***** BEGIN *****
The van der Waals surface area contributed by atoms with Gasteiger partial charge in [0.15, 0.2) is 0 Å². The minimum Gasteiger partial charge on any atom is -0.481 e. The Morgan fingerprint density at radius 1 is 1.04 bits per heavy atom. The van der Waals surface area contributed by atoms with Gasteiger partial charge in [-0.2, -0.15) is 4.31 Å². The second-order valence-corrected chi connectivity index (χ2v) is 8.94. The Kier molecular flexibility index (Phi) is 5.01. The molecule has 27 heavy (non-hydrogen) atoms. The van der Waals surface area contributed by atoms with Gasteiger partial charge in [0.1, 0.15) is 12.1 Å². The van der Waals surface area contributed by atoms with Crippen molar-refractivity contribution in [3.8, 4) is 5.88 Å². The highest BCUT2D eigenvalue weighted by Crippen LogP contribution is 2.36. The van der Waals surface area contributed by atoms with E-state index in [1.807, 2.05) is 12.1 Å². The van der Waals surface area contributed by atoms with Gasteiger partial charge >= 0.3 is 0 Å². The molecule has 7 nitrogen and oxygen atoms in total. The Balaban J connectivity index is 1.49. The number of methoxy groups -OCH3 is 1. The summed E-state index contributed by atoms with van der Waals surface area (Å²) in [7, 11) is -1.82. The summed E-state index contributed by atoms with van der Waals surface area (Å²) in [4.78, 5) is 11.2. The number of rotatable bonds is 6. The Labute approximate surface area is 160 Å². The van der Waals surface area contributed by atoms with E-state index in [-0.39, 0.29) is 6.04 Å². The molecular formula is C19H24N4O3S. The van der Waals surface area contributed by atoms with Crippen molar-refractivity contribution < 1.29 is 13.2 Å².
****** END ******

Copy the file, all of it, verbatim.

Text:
The van der Waals surface area contributed by atoms with Gasteiger partial charge in [0.15, 0.2) is 0 Å². The minimum Gasteiger partial charge on any atom is -0.481 e. The Morgan fingerprint density at radius 1 is 1.04 bits per heavy atom. The van der Waals surface area contributed by atoms with Gasteiger partial charge in [-0.2, -0.15) is 4.31 Å². The second-order valence-corrected chi connectivity index (χ2v) is 8.94. The Kier molecular flexibility index (Phi) is 5.01. The molecule has 27 heavy (non-hydrogen) atoms. The van der Waals surface area contributed by atoms with Gasteiger partial charge in [0.1, 0.15) is 12.1 Å². The van der Waals surface area contributed by atoms with Crippen molar-refractivity contribution in [3.8, 4) is 5.88 Å². The highest BCUT2D eigenvalue weighted by Crippen LogP contribution is 2.36. The van der Waals surface area contributed by atoms with E-state index in [1.807, 2.05) is 12.1 Å². The van der Waals surface area contributed by atoms with Gasteiger partial charge >= 0.3 is 0 Å². The molecule has 7 nitrogen and oxygen atoms in total. The Balaban J connectivity index is 1.49. The number of methoxy groups -OCH3 is 1. The summed E-state index contributed by atoms with van der Waals surface area (Å²) in [7, 11) is -1.82. The summed E-state index contributed by atoms with van der Waals surface area (Å²) in [4.78, 5) is 11.2. The number of rotatable bonds is 6. The Labute approximate surface area is 160 Å². The van der Waals surface area contributed by atoms with E-state index in [-0.39, 0.29) is 6.04 Å². The molecular formula is C19H24N4O3S. The van der Waals surface area contributed by atoms with Crippen molar-refractivity contribution < 1.29 is 13.2 Å².